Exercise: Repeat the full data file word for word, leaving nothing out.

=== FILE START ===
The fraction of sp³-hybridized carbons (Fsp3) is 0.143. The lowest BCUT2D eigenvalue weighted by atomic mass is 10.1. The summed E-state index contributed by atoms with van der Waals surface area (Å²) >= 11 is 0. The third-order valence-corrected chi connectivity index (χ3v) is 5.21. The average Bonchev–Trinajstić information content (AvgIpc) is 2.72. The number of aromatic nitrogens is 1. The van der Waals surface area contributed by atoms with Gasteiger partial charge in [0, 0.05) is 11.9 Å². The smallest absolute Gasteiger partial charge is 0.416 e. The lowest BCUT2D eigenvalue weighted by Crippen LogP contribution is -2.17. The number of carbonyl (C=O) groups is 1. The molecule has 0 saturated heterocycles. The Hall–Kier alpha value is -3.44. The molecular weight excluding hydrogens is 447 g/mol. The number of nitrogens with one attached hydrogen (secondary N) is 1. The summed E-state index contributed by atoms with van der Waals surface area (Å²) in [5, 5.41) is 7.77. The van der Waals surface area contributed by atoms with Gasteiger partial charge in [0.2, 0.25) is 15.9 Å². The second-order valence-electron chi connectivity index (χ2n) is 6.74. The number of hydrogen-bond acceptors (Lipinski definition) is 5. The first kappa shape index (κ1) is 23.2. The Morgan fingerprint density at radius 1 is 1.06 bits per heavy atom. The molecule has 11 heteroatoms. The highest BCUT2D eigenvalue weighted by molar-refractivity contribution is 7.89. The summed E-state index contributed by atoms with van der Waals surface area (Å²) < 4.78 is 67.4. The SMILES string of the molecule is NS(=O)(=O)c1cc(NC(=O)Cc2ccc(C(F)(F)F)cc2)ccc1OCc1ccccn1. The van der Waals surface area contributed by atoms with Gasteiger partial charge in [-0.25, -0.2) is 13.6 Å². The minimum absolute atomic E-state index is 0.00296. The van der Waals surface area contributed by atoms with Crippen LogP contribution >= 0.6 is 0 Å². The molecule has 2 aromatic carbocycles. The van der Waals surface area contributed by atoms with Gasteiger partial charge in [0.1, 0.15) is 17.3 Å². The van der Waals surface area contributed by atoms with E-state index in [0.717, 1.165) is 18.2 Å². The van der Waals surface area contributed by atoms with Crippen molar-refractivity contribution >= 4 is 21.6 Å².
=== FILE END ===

The fraction of sp³-hybridized carbons (Fsp3) is 0.143. The lowest BCUT2D eigenvalue weighted by atomic mass is 10.1. The summed E-state index contributed by atoms with van der Waals surface area (Å²) >= 11 is 0. The third-order valence-corrected chi connectivity index (χ3v) is 5.21. The average Bonchev–Trinajstić information content (AvgIpc) is 2.72. The number of aromatic nitrogens is 1. The van der Waals surface area contributed by atoms with Gasteiger partial charge in [0, 0.05) is 11.9 Å². The smallest absolute Gasteiger partial charge is 0.416 e. The lowest BCUT2D eigenvalue weighted by Crippen LogP contribution is -2.17. The number of carbonyl (C=O) groups is 1. The molecule has 0 saturated heterocycles. The Hall–Kier alpha value is -3.44. The molecular weight excluding hydrogens is 447 g/mol. The number of nitrogens with one attached hydrogen (secondary N) is 1. The summed E-state index contributed by atoms with van der Waals surface area (Å²) in [5, 5.41) is 7.77. The van der Waals surface area contributed by atoms with Gasteiger partial charge in [0.2, 0.25) is 15.9 Å². The second-order valence-electron chi connectivity index (χ2n) is 6.74. The number of hydrogen-bond acceptors (Lipinski definition) is 5. The first kappa shape index (κ1) is 23.2. The Morgan fingerprint density at radius 1 is 1.06 bits per heavy atom. The molecule has 11 heteroatoms. The highest BCUT2D eigenvalue weighted by molar-refractivity contribution is 7.89. The summed E-state index contributed by atoms with van der Waals surface area (Å²) < 4.78 is 67.4. The SMILES string of the molecule is NS(=O)(=O)c1cc(NC(=O)Cc2ccc(C(F)(F)F)cc2)ccc1OCc1ccccn1. The van der Waals surface area contributed by atoms with Gasteiger partial charge in [-0.25, -0.2) is 13.6 Å². The minimum absolute atomic E-state index is 0.00296. The van der Waals surface area contributed by atoms with Crippen LogP contribution >= 0.6 is 0 Å². The molecule has 2 aromatic carbocycles. The van der Waals surface area contributed by atoms with Gasteiger partial charge in [0.1, 0.15) is 17.3 Å². The van der Waals surface area contributed by atoms with E-state index in [0.717, 1.165) is 18.2 Å². The van der Waals surface area contributed by atoms with Crippen molar-refractivity contribution >= 4 is 21.6 Å².